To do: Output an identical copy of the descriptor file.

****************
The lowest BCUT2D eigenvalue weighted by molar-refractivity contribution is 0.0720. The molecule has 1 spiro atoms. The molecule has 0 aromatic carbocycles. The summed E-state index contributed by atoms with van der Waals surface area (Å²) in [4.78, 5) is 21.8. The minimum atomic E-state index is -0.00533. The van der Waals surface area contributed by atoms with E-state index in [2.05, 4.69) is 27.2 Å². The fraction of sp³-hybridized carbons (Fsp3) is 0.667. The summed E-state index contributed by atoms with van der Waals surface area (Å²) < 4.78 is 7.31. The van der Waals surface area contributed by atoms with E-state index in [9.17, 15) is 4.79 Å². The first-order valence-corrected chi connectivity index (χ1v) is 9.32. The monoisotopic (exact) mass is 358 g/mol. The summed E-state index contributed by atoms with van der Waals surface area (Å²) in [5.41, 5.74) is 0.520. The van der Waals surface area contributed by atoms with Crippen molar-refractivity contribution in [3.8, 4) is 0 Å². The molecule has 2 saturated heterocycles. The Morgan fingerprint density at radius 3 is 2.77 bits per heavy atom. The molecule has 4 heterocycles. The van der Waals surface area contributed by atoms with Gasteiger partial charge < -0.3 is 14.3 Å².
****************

The lowest BCUT2D eigenvalue weighted by molar-refractivity contribution is 0.0720. The molecule has 1 spiro atoms. The molecule has 0 aromatic carbocycles. The summed E-state index contributed by atoms with van der Waals surface area (Å²) in [4.78, 5) is 21.8. The minimum atomic E-state index is -0.00533. The van der Waals surface area contributed by atoms with E-state index in [2.05, 4.69) is 27.2 Å². The fraction of sp³-hybridized carbons (Fsp3) is 0.667. The summed E-state index contributed by atoms with van der Waals surface area (Å²) < 4.78 is 7.31. The van der Waals surface area contributed by atoms with E-state index in [9.17, 15) is 4.79 Å². The first-order valence-corrected chi connectivity index (χ1v) is 9.32. The monoisotopic (exact) mass is 358 g/mol. The summed E-state index contributed by atoms with van der Waals surface area (Å²) in [5.41, 5.74) is 0.520. The van der Waals surface area contributed by atoms with Crippen molar-refractivity contribution in [3.8, 4) is 0 Å². The molecule has 2 saturated heterocycles. The Morgan fingerprint density at radius 3 is 2.77 bits per heavy atom. The molecule has 4 heterocycles. The van der Waals surface area contributed by atoms with Gasteiger partial charge < -0.3 is 14.3 Å².